Princeton University Library Catalog

Does Washington Care about Democracy? Democratization and American Foreign Policy Towards Taiwan and Mainland China

Leibenhaut, Jeffrey H. [Browse]
Senior thesis
Christensen, Thomas [Browse]
Woodrow Wilson School of Public and International Affairs [Browse]
Class year:
101 pages
Summary note:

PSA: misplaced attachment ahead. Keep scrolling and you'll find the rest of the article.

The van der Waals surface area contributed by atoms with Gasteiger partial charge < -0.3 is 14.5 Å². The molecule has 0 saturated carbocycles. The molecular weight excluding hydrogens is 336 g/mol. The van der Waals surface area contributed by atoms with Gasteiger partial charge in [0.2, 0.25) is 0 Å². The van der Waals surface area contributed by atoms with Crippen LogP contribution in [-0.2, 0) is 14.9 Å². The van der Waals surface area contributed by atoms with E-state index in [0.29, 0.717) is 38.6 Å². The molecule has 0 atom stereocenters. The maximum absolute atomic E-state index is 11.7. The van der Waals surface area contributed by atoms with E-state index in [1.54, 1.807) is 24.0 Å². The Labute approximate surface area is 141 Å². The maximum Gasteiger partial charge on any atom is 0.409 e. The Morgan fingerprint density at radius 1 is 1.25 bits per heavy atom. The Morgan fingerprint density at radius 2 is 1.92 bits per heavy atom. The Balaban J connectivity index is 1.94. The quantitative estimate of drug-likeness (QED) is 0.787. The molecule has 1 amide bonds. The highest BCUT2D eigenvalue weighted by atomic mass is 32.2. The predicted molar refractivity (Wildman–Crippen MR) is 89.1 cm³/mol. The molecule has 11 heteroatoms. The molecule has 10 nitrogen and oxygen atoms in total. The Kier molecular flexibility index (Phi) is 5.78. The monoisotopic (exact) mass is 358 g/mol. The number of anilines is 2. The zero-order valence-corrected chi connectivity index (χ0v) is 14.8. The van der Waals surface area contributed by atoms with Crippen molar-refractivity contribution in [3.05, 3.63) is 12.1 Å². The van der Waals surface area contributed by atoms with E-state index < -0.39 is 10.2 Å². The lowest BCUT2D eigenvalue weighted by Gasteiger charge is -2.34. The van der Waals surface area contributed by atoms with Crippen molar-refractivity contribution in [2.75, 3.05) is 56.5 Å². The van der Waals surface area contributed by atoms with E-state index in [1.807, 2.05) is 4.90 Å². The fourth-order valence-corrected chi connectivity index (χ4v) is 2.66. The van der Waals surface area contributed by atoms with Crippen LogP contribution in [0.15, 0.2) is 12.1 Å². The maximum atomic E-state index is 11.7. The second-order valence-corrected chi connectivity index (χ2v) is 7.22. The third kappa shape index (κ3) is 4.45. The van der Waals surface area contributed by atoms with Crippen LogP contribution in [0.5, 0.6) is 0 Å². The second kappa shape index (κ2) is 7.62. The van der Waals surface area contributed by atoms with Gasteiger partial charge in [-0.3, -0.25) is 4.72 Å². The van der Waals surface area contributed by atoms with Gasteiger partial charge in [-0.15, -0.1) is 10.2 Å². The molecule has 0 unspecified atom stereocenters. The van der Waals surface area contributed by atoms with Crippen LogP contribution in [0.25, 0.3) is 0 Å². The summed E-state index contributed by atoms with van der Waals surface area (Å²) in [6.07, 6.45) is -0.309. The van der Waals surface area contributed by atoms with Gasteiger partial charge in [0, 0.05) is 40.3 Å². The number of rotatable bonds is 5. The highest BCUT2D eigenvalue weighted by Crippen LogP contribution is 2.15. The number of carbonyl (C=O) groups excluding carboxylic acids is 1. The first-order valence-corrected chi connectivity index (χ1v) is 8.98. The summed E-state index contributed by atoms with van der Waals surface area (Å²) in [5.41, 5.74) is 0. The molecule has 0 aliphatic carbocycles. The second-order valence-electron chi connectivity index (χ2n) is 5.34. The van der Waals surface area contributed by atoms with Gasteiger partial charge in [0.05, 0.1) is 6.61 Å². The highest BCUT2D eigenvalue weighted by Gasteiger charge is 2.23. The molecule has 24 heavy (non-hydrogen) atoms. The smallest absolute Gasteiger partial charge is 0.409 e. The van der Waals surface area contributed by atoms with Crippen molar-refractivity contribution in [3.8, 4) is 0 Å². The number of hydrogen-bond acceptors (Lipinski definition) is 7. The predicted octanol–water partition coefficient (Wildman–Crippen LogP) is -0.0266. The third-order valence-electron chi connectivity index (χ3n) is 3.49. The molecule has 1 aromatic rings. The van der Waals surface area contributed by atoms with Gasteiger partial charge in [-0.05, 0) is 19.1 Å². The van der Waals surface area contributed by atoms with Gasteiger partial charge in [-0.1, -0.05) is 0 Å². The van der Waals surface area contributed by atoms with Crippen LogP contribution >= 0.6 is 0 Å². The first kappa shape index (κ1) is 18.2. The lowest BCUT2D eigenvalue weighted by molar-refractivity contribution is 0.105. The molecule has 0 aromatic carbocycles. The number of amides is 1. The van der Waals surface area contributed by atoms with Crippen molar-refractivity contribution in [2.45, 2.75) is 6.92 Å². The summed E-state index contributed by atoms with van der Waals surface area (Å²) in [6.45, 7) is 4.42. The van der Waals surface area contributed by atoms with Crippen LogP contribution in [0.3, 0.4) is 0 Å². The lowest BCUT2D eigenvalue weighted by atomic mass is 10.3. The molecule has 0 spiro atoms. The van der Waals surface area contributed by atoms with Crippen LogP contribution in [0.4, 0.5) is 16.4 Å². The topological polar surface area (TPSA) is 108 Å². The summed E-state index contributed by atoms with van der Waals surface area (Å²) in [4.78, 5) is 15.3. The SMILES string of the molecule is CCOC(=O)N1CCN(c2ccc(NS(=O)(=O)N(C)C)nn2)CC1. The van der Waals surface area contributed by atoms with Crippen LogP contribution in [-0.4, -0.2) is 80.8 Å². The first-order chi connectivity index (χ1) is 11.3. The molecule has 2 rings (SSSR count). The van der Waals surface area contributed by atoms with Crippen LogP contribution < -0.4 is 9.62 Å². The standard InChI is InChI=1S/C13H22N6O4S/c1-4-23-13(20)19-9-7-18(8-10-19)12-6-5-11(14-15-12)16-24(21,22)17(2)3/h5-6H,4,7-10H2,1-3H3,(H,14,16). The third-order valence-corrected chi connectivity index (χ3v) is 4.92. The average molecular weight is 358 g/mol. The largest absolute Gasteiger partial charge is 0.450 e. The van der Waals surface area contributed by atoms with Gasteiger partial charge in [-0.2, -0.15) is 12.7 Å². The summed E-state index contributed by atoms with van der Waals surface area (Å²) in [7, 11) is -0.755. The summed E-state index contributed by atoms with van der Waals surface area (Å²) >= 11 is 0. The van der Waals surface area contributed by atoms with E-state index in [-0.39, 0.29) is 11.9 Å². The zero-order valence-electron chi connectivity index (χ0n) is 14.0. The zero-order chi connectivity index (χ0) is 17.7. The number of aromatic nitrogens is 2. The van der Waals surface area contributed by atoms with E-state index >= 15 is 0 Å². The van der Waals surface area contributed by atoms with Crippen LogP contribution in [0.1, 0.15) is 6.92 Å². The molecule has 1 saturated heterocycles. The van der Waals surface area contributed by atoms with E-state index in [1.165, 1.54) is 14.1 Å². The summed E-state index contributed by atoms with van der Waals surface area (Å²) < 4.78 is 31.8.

This thesis asks an overlooked question in the current literature on cross-Strait relations: How did Taiwanese democratization affect American foreign policy towards Taiwan and Mainland China during the Lee Teng-hui era? Instead of investigating how democratization changed the cross-Strait strategic landscape, I assess the relative role of democratization as a factor among other variables in American foreign policymaking. Through four case studies – President Bush authorizing the sale of 150 F-16s to Taiwan in 1992, President Clinton granting President Lee a visa to visit the United States in 1995, President Clinton responding to PLA military exercises during the 1995-1996 Taiwan Strait Crisis, and President Clinton stating the “three noes” in 1998 – I reach three findings and suggest that democratization was a significant, but not dominant, variable in American decision-making. I find that democratization in Taiwan: 1) created goodwill among American leaders and policymakers, which afforded Taiwan the benefit of the doubt when Washington’s strategic calculus did not clearly prefer one course of action to another; 2) provided a reason for the United States to undertake symbolic actions that pleased Taipei, especially when decisions were the product of open, drawn out processes; 3) had an insignificant effect on US policy when Taiwan’s security was threatened. Finally, I synthesize these three points to develop a framework for interpreting democratization’s relative impact on US policy throughout Lee Teng-hui’s presidency.